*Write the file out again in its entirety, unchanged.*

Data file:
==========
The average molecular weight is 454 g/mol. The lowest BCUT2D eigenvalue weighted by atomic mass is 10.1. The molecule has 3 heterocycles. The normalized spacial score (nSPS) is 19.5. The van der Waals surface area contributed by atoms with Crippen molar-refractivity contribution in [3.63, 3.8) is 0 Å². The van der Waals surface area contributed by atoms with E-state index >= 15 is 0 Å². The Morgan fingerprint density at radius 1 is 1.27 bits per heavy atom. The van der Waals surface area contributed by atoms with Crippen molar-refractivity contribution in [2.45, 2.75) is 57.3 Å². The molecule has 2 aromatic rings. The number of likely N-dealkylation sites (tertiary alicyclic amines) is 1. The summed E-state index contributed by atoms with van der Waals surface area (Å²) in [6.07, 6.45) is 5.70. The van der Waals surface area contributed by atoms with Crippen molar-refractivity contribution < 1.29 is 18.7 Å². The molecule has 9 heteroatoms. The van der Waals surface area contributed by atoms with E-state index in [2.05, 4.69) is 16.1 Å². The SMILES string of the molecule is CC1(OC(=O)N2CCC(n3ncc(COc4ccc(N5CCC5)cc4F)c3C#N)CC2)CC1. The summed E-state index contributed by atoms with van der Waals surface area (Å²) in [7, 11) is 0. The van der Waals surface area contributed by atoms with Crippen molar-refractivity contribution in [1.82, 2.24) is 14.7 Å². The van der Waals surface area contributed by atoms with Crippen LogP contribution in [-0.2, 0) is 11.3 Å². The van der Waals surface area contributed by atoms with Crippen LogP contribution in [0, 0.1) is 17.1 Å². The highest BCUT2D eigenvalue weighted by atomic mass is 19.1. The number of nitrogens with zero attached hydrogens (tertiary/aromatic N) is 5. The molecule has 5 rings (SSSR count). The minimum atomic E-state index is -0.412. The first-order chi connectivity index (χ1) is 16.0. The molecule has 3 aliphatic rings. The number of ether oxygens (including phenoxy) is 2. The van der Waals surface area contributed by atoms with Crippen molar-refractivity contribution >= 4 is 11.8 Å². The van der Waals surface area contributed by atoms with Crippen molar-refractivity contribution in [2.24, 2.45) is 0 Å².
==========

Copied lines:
The average molecular weight is 454 g/mol. The lowest BCUT2D eigenvalue weighted by atomic mass is 10.1. The molecule has 3 heterocycles. The normalized spacial score (nSPS) is 19.5. The van der Waals surface area contributed by atoms with Crippen molar-refractivity contribution in [3.63, 3.8) is 0 Å². The van der Waals surface area contributed by atoms with E-state index >= 15 is 0 Å². The Morgan fingerprint density at radius 1 is 1.27 bits per heavy atom. The van der Waals surface area contributed by atoms with Crippen molar-refractivity contribution in [2.45, 2.75) is 57.3 Å². The molecule has 2 aromatic rings. The number of likely N-dealkylation sites (tertiary alicyclic amines) is 1. The summed E-state index contributed by atoms with van der Waals surface area (Å²) in [6.07, 6.45) is 5.70. The van der Waals surface area contributed by atoms with Crippen molar-refractivity contribution < 1.29 is 18.7 Å². The molecule has 9 heteroatoms. The van der Waals surface area contributed by atoms with E-state index in [2.05, 4.69) is 16.1 Å². The SMILES string of the molecule is CC1(OC(=O)N2CCC(n3ncc(COc4ccc(N5CCC5)cc4F)c3C#N)CC2)CC1. The summed E-state index contributed by atoms with van der Waals surface area (Å²) in [7, 11) is 0. The van der Waals surface area contributed by atoms with Crippen molar-refractivity contribution in [1.82, 2.24) is 14.7 Å². The van der Waals surface area contributed by atoms with Crippen LogP contribution in [-0.2, 0) is 11.3 Å². The van der Waals surface area contributed by atoms with Crippen LogP contribution in [0, 0.1) is 17.1 Å². The highest BCUT2D eigenvalue weighted by atomic mass is 19.1. The number of nitrogens with zero attached hydrogens (tertiary/aromatic N) is 5. The molecule has 5 rings (SSSR count). The minimum atomic E-state index is -0.412. The first-order chi connectivity index (χ1) is 16.0. The molecule has 3 aliphatic rings. The number of ether oxygens (including phenoxy) is 2. The van der Waals surface area contributed by atoms with Crippen molar-refractivity contribution >= 4 is 11.8 Å². The van der Waals surface area contributed by atoms with Crippen molar-refractivity contribution in [2.24, 2.45) is 0 Å².